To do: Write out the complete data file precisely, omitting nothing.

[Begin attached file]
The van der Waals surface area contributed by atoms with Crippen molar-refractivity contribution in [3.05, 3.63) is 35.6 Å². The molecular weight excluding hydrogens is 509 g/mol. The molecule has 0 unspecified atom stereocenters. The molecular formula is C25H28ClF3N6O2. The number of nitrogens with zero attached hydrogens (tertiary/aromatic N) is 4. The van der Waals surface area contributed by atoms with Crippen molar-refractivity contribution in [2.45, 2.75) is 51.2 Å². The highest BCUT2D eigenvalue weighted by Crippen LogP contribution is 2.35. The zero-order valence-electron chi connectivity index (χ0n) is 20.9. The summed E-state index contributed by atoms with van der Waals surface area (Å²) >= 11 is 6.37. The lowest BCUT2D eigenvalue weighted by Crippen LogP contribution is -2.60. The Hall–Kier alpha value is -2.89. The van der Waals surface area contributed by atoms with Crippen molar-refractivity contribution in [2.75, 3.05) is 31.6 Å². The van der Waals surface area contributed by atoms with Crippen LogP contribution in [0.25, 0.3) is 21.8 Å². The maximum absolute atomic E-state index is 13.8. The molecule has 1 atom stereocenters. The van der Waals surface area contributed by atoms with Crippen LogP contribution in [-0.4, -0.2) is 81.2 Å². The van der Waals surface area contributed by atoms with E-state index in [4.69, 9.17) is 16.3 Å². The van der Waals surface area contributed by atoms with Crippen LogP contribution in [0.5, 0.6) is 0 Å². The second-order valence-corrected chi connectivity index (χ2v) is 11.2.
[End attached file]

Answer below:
The van der Waals surface area contributed by atoms with Crippen molar-refractivity contribution in [3.05, 3.63) is 35.6 Å². The molecular weight excluding hydrogens is 509 g/mol. The molecule has 0 unspecified atom stereocenters. The molecular formula is C25H28ClF3N6O2. The number of nitrogens with zero attached hydrogens (tertiary/aromatic N) is 4. The van der Waals surface area contributed by atoms with Crippen molar-refractivity contribution in [2.45, 2.75) is 51.2 Å². The highest BCUT2D eigenvalue weighted by Crippen LogP contribution is 2.35. The zero-order valence-electron chi connectivity index (χ0n) is 20.9. The summed E-state index contributed by atoms with van der Waals surface area (Å²) >= 11 is 6.37. The lowest BCUT2D eigenvalue weighted by Crippen LogP contribution is -2.60. The Hall–Kier alpha value is -2.89. The van der Waals surface area contributed by atoms with Crippen molar-refractivity contribution in [2.75, 3.05) is 31.6 Å². The van der Waals surface area contributed by atoms with Crippen LogP contribution in [0.25, 0.3) is 21.8 Å². The maximum absolute atomic E-state index is 13.8. The molecule has 1 atom stereocenters. The van der Waals surface area contributed by atoms with Crippen LogP contribution in [-0.4, -0.2) is 81.2 Å². The van der Waals surface area contributed by atoms with E-state index in [4.69, 9.17) is 16.3 Å². The van der Waals surface area contributed by atoms with Crippen LogP contribution in [0.5, 0.6) is 0 Å². The second-order valence-corrected chi connectivity index (χ2v) is 11.2.